Roswell: 65 Years of Alien Invasion July 8, 2012Posted by Lofty Ambitions in Space Exploration.
Tags: Movies & TV, Museums & Archives, Nuclear Weapons
Today is the sixty-fifth anniversary of the reported crash of an UFO at Roswell, New Mexico. As is often the case, your Lofty duo takes its inspiration from the events that surround us, from the larger world that our lives move with and through. Although we’ve largely ignored Roswell and UFOs—and the oft-related Area 51—when we heard about today’s anniversary (the purported crash didn’t take place today, it’s the anniversary of the Army’s press release acknowledging the event), we decided to acknowledge the event, if only for its influence on our lives through popular culture.
When talking about whether or not to write about Roswell and Area 51, we were forthright with each other about what this might mean for the blog. Over the years, we’ve received email offers to show us photos that “prove” the existence of aliens, we’ve spoken to aerospace industry veterans who worked at Area 51, and we’ve even visited Roswell. If all of that makes us seem like true believers, we’re not.
Roswell was the logical stopping place in our trek across the country for our move to California. All right, we’ll cop to that not being 100% accurate. We did go a bit out of our way to spend the night in Roswell, and we slowed our journey by a few hours to visit Roswell’s UFO Museum. So, why would we do that? Part of the answer lies in the undeniable effect that the Roswell crash has had on our popular culture. It’s been featured heavily in television, including having an entire show—the eponymous, teen angst drama Roswell—that relied on the event’s continuously unfolding lore. Countless Hollywood films, blockbusters and B-movies alike, have borrowed part of the Roswell crash narrative for their plots. And this summer, we have found ourselves watching the X-Files again, from soup to nuts.
We imagine that most bloggers who write about aviation and space get an email or two from former Area 51 workers who have seen something or know something. In the UFO community, Area 51 is linked to the Roswell incident as the ultimate destination of the crashed-then-recovered flying disk. Furthering the mythology, Area 51 is also home to a decades-long attempt to re-engineer the alien technology that allowed the craft and its occupants to travel the implausible (to humans) distances that separate the galaxies and planets that make up our universe.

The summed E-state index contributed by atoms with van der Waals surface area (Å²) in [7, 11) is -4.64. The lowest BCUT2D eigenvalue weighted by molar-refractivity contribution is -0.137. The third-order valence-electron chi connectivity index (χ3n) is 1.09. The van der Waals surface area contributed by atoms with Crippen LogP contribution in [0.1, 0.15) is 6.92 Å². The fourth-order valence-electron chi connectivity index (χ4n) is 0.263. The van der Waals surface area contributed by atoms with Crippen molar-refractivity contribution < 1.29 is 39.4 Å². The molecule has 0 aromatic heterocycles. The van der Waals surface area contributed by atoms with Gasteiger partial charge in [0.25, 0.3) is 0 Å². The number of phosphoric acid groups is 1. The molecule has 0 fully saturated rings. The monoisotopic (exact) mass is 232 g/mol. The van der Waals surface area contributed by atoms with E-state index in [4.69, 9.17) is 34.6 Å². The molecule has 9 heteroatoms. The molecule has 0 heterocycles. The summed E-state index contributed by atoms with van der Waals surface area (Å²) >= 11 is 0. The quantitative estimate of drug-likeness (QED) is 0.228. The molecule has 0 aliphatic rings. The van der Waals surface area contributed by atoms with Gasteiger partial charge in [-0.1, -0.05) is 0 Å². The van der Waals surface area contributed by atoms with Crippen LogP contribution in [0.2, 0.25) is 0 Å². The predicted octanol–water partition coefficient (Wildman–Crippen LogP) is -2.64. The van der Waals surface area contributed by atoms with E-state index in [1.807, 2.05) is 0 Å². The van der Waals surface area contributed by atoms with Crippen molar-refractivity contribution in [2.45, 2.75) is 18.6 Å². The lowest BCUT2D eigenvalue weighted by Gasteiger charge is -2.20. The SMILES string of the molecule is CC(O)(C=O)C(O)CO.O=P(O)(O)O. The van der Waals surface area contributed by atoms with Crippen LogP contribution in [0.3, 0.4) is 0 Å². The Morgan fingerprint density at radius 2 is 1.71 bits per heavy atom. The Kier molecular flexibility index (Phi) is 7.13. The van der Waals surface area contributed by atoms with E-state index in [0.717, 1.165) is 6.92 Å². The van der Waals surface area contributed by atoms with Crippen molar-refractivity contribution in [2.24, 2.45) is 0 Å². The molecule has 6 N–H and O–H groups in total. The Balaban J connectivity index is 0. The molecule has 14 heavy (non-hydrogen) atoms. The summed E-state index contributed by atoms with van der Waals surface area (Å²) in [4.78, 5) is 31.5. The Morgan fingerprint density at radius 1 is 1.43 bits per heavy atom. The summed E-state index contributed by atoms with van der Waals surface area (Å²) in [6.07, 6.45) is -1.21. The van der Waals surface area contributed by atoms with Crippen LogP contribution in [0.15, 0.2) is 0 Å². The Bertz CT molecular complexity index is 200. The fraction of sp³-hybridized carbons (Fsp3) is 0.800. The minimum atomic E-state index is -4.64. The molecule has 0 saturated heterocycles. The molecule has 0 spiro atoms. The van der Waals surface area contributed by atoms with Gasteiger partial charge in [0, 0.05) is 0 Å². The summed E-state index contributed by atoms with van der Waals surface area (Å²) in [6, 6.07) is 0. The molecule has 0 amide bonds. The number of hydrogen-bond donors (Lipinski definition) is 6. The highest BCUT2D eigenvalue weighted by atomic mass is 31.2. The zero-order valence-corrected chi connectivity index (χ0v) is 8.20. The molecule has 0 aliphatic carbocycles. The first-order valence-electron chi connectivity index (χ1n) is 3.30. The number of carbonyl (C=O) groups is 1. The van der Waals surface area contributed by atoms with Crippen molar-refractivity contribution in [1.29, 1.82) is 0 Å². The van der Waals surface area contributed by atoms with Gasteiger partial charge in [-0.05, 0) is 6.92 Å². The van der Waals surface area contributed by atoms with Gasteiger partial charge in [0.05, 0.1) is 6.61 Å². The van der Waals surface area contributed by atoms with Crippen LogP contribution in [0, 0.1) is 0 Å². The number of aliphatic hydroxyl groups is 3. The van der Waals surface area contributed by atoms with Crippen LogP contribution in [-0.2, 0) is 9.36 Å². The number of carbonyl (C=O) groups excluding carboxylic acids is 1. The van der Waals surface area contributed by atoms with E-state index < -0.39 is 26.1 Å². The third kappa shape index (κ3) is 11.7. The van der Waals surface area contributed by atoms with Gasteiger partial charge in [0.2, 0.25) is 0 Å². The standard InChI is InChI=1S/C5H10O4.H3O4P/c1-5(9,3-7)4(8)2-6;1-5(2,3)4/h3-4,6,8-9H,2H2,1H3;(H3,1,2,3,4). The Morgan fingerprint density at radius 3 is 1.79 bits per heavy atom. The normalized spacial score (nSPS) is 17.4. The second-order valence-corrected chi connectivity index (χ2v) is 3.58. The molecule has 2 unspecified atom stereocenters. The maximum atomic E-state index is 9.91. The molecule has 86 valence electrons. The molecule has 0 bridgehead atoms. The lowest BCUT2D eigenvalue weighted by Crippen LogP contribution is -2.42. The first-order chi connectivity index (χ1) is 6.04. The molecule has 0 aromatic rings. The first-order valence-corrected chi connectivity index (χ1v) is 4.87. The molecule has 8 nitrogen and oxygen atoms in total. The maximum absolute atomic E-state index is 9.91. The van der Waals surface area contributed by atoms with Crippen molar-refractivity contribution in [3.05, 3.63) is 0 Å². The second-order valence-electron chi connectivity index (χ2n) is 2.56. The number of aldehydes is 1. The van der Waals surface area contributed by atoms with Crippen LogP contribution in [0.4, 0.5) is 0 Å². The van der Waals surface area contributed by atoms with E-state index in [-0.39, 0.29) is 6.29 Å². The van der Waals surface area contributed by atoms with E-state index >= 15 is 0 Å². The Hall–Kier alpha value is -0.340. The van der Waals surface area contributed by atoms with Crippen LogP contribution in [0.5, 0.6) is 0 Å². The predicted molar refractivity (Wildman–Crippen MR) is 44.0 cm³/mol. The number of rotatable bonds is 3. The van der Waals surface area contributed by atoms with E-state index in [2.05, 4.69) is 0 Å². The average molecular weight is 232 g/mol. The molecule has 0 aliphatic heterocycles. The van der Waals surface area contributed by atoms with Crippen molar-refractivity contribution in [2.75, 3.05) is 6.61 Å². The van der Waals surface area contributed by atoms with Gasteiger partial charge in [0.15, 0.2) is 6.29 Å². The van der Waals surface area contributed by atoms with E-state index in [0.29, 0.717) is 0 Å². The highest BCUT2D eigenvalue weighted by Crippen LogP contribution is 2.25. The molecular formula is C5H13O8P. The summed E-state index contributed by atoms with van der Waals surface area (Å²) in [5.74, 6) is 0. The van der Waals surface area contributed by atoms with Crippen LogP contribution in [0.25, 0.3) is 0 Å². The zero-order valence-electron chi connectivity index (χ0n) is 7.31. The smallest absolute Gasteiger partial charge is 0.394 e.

Area 51 is not a mythological place; it’s real. Area 51 was founded in the mid-1950s as an airbase for the CIA to flight test the U-2 spyplane. The base is an enormous military and civilian installation that has required the services of thousands of aerospace workers in its fifty-year history. In alignment with other of our interests, Area 51 abuts the northeast corner of the Nevada Test Site (now the Nevada National Security Site), a square-shaped slice of desert real estate larger than Delaware and Rhode Island combined. The Nevada Test Site, which we’ve written about HERE, HERE, and HERE, was home to almost one thousand atomic and nuclear weapons tests during the Cold War.
We’ve visited and done research at the Atomic Testing Museum in Las Vegas more than once. In fact, part of our nerd-cred rests on the fact that we spent the first day of what unexpectedly became our honeymoon working in the archives of the National Atomic Testing Museum. Our most recent visit to the museum less than a month ago coincided with a special exhibit on—you guessed it—Area 51. The exhibit, Area 51: Myth or Reality, is heavy on reinforcing the Roswell and Area 51 legend. Each visitor is given a special pass to enter, and a video featuring a “Man in Black” warns you about security. A significant portion of the exhibit, however, focuses on Area 51’s role as a spyplane flight test center.
In this respect, the exhibit resembled a recent book that Doug read, Area 51: An Uncensored History of America’s Top Secret Military Base by Los Angeles-based journalist Annie Jacobsen. While we’ll leave a review for another post, Jacobsen mentions that she too did research in the archives of the National Atomic Testing Museum, and some of her human sources for the book are affiliated with the museum. So even though we haven’t become true believers in the Roswell and Area 51 stories of aliens, as bloggers who write about space exploration and science, these stories lurk in the periphery.
That’s not to say that we have enough hubris to think that the only intelligent life exists here on Earth. Even the esteemed scientist Neil deGrasse Tyson explains, “At the moment, life on Earth is the only known life in the universe, but compelling arguments suggest we are not alone. Indeed, nearly all astrophysicists accept the high probability of life elsewhere.” After all, there’s an awfully big universe out there, so we can’t be sure we’re that special. Even here on Earth, there’s a lot of variety among living things. The way extraterrestrial visitors have been portrayed in popular culture and common lore doesn’t capture the possibilities that might exist out there.